• engage with the landowner early in the process
  • engage with them face to face, if possible, and informally
  • summarise the main points of the meeting, who was there, and what decisions were agreed in writing, and circulate this to all parties who attended. Ask them to confirm if the minutes of the meeting are accurate.  These can be a good reference point if it turns out months down the road that a landowner has a different understanding of what you agreed with regard maybe to the height of the fence, the width of the gate, etc

Surveys:  The most common cry to be heard at a team meeting in the early stages was ‘for feck’s sake, just give me the keys to the bulldozer and I’ll have her dug by lunchtime’. Even though you would think that a gravel-surfaced pathway built on a structure which itself had been designed to act as a pathway is a simple task,  there are still a lot of surveys to be done before you can let loose with the JCB.  Ground condition surveys, topographical surveys, ecological surveys, road safety surveys……..  They all eat into your budget, so make sure you build them in from the start.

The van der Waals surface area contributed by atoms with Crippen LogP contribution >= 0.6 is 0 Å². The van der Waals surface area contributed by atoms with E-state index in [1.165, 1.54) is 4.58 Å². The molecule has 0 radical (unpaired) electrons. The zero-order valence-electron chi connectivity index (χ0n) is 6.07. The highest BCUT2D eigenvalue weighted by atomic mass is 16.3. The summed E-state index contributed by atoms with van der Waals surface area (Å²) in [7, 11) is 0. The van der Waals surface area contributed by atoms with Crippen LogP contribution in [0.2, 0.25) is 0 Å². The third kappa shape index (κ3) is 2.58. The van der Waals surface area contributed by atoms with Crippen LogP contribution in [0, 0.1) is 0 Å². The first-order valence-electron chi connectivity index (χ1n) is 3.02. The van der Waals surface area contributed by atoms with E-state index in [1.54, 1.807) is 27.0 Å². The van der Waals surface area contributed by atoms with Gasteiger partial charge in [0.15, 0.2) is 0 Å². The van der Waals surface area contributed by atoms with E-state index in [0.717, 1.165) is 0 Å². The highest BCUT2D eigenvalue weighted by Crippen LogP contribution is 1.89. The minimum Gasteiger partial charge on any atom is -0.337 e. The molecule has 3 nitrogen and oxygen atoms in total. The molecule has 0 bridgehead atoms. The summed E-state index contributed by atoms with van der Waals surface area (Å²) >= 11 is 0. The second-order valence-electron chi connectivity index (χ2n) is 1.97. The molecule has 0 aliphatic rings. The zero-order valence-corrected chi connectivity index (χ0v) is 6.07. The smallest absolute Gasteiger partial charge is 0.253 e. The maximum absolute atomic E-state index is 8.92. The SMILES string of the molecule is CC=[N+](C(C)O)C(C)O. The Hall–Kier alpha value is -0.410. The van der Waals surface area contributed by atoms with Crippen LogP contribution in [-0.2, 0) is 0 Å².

We spent over €28,000 on surveys on our 4km route, as follows:

  • Ecological Impact Assessment, €2,900 approx. – needed for Planning permission
  • Topographical Survey of towpath, €7,400 approx.  – needed in order to have accurate drawings of the site